From the mid-sixties on through, photographer Gordon Ball took thousands of photos of Allen Ginsberg and his many friends and colleagues: Robert Creeley, Lawrence Ferlinghetti, Gregory Corso, Peter Orlovsky, Herbert Huncke, Philip Whalen, William S. Burroughs, and many others.
“We often think of photography as an individualistic, solitary art — a single man or woman working the alchemy of a dark room, or one with a frequently small sometimes large mostly metal object that has a magical, transforming effect on others before that little ‘click’ is ever heard. We don’t usually speak of Annie Leibowitz and collaborators, of Alfred Eisenstadt and partners, of Robert Frank and co-workers in the writing of light. But much of whatever I may have managed to do in photography involves, in a variety of ways, a debt to others — and wouldn’t have been possible without them.”
Last night at St. Mark's Bookshop on 9th Street and Third Avenue in New York, Bill Morgan and Hettie Jones talked about Morgan's The Beat Atlas, about Ginsberg (a great deal), and about Kerouac and Ferlinghetti. My favorite literary photographer, Lawrence Schwartzwald, was there and took the photograph above.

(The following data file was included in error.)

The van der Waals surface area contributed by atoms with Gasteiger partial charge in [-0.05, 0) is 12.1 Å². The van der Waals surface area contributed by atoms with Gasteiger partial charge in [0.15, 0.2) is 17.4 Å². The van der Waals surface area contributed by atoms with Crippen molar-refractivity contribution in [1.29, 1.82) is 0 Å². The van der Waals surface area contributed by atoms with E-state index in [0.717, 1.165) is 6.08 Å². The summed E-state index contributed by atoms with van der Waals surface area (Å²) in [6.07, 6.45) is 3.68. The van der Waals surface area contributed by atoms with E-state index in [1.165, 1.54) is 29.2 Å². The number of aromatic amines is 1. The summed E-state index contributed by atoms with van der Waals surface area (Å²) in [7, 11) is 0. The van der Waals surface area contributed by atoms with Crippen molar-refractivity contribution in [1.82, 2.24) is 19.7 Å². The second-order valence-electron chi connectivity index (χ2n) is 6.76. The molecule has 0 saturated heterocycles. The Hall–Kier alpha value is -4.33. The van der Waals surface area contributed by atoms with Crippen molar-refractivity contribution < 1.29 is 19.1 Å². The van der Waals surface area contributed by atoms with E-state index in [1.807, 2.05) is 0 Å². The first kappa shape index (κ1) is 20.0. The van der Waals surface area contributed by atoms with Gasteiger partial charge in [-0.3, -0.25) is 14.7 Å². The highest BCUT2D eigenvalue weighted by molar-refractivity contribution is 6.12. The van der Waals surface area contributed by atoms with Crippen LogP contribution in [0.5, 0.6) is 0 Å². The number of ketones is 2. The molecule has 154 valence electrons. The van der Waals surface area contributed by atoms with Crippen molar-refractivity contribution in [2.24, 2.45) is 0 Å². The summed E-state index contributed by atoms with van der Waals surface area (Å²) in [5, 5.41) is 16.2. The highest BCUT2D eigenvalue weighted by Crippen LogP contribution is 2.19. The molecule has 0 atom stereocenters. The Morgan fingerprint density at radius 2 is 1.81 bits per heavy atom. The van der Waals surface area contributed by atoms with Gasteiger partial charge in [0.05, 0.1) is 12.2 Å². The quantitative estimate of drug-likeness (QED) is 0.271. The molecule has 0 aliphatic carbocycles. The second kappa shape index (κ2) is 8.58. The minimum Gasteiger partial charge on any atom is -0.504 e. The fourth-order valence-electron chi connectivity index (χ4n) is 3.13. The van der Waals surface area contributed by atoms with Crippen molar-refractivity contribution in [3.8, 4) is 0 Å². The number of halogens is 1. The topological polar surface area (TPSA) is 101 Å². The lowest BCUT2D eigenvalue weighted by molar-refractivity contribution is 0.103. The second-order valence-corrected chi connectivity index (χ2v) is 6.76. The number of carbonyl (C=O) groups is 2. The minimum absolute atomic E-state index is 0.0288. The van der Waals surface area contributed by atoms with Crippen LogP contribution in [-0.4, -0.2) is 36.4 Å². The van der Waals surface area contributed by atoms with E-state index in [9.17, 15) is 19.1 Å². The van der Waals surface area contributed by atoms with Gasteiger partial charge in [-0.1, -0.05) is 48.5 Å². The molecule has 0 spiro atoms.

Lawrence Felinghetti's "Baseball Canto" sits in the (I'm imagining April) sun, early-season baseball, schmoozing with the left-field bleacher-bound grungy populaLawrence Felinghetti's "Baseball Canto" sits in the (I'm imagining April) sun, early-season baseball, schmoozing with the left-field bleacher-bound grungy populace. And makes the presences of blacks and Chicanos on the S.F. Giants into a reason for associating the limitations of the Anglo-Saxon poetic tradition and Poundian modernism and American conformity (the latter imposed by Irish umpires).
Watching baseball, sitting in the sun, reading Ezra Pound. Lawrence Ferlinghetti wants an Hispanic or African American [not "Chicano" per se] member of the San Francisco Giants to hit a hole through the Anglo-Saxon epic. He sees Willie Mays flee around the bases as if being chased by the United Fruit Company. The entire panoply of political consequences of his love of the American Other are played out in front of him on the diamond, the nation's traditional (and Irish coplike ump-dominated) game.